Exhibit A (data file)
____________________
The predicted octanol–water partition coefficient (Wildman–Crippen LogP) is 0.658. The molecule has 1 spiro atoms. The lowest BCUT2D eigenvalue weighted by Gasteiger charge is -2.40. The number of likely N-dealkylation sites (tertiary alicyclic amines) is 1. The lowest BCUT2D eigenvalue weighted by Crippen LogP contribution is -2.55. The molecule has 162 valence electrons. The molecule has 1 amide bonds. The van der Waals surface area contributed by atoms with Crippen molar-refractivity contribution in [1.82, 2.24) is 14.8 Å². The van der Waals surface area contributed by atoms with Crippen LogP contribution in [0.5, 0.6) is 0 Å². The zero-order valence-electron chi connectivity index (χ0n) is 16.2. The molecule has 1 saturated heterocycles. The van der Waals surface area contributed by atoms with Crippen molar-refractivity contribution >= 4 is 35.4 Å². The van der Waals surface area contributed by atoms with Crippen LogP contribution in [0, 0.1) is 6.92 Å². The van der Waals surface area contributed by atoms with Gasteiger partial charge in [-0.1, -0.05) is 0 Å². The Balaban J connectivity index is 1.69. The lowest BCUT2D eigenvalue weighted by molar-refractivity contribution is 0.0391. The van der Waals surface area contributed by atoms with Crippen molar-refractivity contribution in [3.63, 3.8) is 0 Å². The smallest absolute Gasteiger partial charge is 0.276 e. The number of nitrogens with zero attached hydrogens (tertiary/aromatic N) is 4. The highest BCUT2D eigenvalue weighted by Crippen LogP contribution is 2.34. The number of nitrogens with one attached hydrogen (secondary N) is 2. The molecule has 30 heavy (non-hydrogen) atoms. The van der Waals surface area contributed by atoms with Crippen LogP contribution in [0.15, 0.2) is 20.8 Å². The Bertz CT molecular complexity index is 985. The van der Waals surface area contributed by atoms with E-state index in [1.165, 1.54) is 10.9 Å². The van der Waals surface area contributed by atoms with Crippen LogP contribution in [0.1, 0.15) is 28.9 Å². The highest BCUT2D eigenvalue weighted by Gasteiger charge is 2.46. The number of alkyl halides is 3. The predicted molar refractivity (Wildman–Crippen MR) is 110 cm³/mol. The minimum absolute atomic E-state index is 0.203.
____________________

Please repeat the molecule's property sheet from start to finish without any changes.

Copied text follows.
The predicted octanol–water partition coefficient (Wildman–Crippen LogP) is 0.658. The molecule has 1 spiro atoms. The lowest BCUT2D eigenvalue weighted by Gasteiger charge is -2.40. The number of likely N-dealkylation sites (tertiary alicyclic amines) is 1. The lowest BCUT2D eigenvalue weighted by Crippen LogP contribution is -2.55. The molecule has 162 valence electrons. The molecule has 1 amide bonds. The van der Waals surface area contributed by atoms with Crippen molar-refractivity contribution in [1.82, 2.24) is 14.8 Å². The van der Waals surface area contributed by atoms with Crippen LogP contribution in [0.5, 0.6) is 0 Å². The zero-order valence-electron chi connectivity index (χ0n) is 16.2. The molecule has 1 saturated heterocycles. The van der Waals surface area contributed by atoms with Crippen molar-refractivity contribution >= 4 is 35.4 Å². The van der Waals surface area contributed by atoms with Crippen LogP contribution in [0, 0.1) is 6.92 Å². The van der Waals surface area contributed by atoms with Gasteiger partial charge in [-0.1, -0.05) is 0 Å². The Balaban J connectivity index is 1.69. The lowest BCUT2D eigenvalue weighted by molar-refractivity contribution is 0.0391. The van der Waals surface area contributed by atoms with Crippen molar-refractivity contribution in [3.63, 3.8) is 0 Å². The smallest absolute Gasteiger partial charge is 0.276 e. The number of nitrogens with zero attached hydrogens (tertiary/aromatic N) is 4. The highest BCUT2D eigenvalue weighted by Crippen LogP contribution is 2.34. The number of nitrogens with one attached hydrogen (secondary N) is 2. The molecule has 30 heavy (non-hydrogen) atoms. The van der Waals surface area contributed by atoms with Crippen LogP contribution in [0.15, 0.2) is 20.8 Å². The Bertz CT molecular complexity index is 985. The van der Waals surface area contributed by atoms with E-state index in [1.165, 1.54) is 10.9 Å². The van der Waals surface area contributed by atoms with Crippen LogP contribution in [0.1, 0.15) is 28.9 Å². The highest BCUT2D eigenvalue weighted by Gasteiger charge is 2.46. The number of alkyl halides is 3. The predicted molar refractivity (Wildman–Crippen MR) is 110 cm³/mol. The minimum absolute atomic E-state index is 0.203.